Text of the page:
January 13, 2011

Just thought I’d pass along some fascinating newsreel footage of  the surrender ceremony in Tokyo Bay on September 2nd, 1945, including MacArthur’s address to the assembled dignitaries:

Note the Soviet representative: Stalin only entered the war with Japan after it was nearly over, on August 9th. Yes, their rapid crushing of the Japanese Kwantung Army was a factor in the final surrender (and perhaps prevented the Japanese from fleeing to the mainland to continue resistance), but the main reason was to have a seat at the peace table and a claim to any territorial  adjustments or spheres of influence. North Korea was one result of this, a “gift” from Uncle Joe that the world has to suffer with to the present day.

Still, I love looking through these windows to the past.


Of speeches and tweets: thoughts on yesterday

January 13, 2011

Yesterday saw the memorial service for the victims of Saturday’s mass-murder in Tucson. I didn’t watch, for reasons I gave elsewhere, but I did follow the commentary on Twitter while working on other things and that prompted some reflections, which I now inflict on you. (Hey! Where are you going?)

First, from almost all I could see, Obama did a good job last night in his speech: he said the right things, set the right tone (apparently in spite of his audience), and did what we’ve expected of our Chief of State to do at least since Lincoln spoke at Gettysburg — to speak for the nation in memorializing and honoring the dead. Regardless of his sincerity or cynicism (I saw speculations on both last night), he played his role well and deserves credit for that.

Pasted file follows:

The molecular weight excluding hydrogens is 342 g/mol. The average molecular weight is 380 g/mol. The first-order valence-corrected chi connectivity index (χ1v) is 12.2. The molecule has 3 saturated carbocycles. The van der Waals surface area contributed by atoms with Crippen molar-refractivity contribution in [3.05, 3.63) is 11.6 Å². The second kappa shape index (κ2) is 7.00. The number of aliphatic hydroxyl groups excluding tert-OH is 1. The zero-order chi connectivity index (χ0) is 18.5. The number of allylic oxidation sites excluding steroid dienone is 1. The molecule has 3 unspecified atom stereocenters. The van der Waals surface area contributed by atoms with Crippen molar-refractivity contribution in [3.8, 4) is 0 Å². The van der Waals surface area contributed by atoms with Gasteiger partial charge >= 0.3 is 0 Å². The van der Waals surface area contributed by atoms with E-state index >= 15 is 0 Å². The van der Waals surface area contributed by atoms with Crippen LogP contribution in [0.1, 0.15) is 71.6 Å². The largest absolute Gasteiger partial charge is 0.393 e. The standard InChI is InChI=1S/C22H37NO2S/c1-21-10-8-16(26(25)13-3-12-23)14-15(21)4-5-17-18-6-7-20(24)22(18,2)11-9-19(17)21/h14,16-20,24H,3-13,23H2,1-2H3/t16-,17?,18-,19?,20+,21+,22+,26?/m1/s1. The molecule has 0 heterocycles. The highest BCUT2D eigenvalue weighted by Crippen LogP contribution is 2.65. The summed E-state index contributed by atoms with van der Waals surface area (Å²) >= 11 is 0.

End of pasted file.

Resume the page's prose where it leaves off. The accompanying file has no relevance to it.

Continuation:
The other big speech was Sarah Palin’s. I wrote about it yesterday and stand by what I said: it was also a good address  from a potential president. That evening on Twitter I had an exchange with an acquaintance, a strong conservative and political junkie, who also liked her speech, but thought Obama had, as he put it, “lapped her,” that his performance had diminished hers, making her speech sound “off” in retrospect. He thought that having her speech on the same day as his had worked to her disadvantage.